The long-running debate of machine vs human translation refuses to go away. This is partly because technology improves every year and the quality of translation it offers is constantly rising.
Now seems like a good time to update our view on the machine vs human translation debate. Today we’ll be looking at the pros and cons of both, as they stand in 2016, as well as in which types of situation you might choose to use each of them.
Machine translation: the pros and cons
The advantages of machine translation generally come down to two factors: it’s faster and cheaper. The downside to this is the standard of translation can be anywhere from inaccurate, to incomprehensible, and potentially dangerous (more on that shortly).
The advantages of machine translation
- Many free tools are readily available (Google Translate, Skype Translator, etc.)
- Quick turnaround time
- You can translate between multiple languages using one tool
- Translation technology is constantly improving
The disadvantages of machine translation
- Level of accuracy can be very low
- Accuracy is also very inconsistent across different languages
- Machines can’t translate context
- Mistakes are sometimes costly
- Sometimes translation simply doesn’t work
The most important thing to consider with any kind of translation is the cost of potential mistakes. Translating instructions for medical equipment, aviation manuals, legal documents and many other kinds of content require 100% accuracy. In such cases, mistakes can cost lives, huge amounts of money and irreparable damage to your company’s image. So choose carefully!
Human translation: the pros and cons
Human translation essentially switches the table in terms of pros and cons. A higher standard of accuracy comes at the price of longer turnaround times and higher costs. What you have to decide is whether that initial investment outweighs the potential cost of mistakes. Alternatively, whether mistakes simply aren’t an option, like the cases we looked at in the previous section.
The advantages of human translation
- It’s a translator’s job to ensure the highest accuracy
- Humans can interpret context and capture the same meaning, rather than simply translating words
- Human translators can review their work and provide a quality process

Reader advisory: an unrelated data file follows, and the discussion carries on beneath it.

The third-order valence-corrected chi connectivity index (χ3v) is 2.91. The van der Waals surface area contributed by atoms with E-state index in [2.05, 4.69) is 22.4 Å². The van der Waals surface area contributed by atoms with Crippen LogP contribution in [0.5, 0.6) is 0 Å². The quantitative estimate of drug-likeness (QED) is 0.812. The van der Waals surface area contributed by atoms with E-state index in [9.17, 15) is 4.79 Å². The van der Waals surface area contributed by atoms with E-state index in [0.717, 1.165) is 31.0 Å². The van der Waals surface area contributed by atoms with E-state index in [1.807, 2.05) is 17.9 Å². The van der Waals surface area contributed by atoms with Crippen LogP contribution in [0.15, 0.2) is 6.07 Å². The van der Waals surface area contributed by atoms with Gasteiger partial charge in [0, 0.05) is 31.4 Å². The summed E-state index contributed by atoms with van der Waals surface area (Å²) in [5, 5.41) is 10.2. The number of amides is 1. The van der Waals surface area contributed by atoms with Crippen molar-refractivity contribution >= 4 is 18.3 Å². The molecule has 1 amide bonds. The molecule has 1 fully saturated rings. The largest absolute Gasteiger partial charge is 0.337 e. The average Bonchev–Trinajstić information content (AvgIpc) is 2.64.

- Humans can interpret the creative use of language, e.g. puns, metaphors, slogans, etc.
- Professional translators understand the idiomatic differences between their languages
- Humans can spot pieces of content where literal translation isn’t possible and find the most suitable alternative
The disadvantages of human translation
- Turnaround time is longer
- Translators rarely work for free
- Unless you use a translation agency, with access to thousands of translators, you’re limited to the languages any one translator can work with
Simply put, human translation is your best option when accuracy is even remotely important. Other considerations to make are the complexity of your source material and the two languages you’re translating between – both of which can render machines pretty useless.
When to use machine and human translation
The truth is, the debate over machine vs human translation is an unnecessary distraction. What we should really be talking about is when to use these two different types of translation services, because they both serve a very valid purpose.
Examples of when to use machine translation
- When you have a large bulk of content to translate and the general meaning is enough
- When your translation never reaches the final audience, e.g. you’re translating a resource as research for another piece of content
- Translating documents for internal use within a company, provided 100% accuracy isn’t needed
- To partially translate large chunks of content for a human translator to improve upon
Examples of when to use human translation
- When accuracy is important
- Most cases where your translated content is received by a consumer audience
- When you have a duty of care to provide accurate translations (e.g. legal documents, product instructions, medical guidelines or health and safety content)
- When translating marketing material or other texts for creative language uses
Hopefully we’ve offered a balanced look at both machine and human translation in this article. Above all, we want to make it clear that both means of translation deserve their place in the industry, even if they play very different roles. So let’s forget about the machine vs human translation debate and focus instead on choosing the right service for each given product.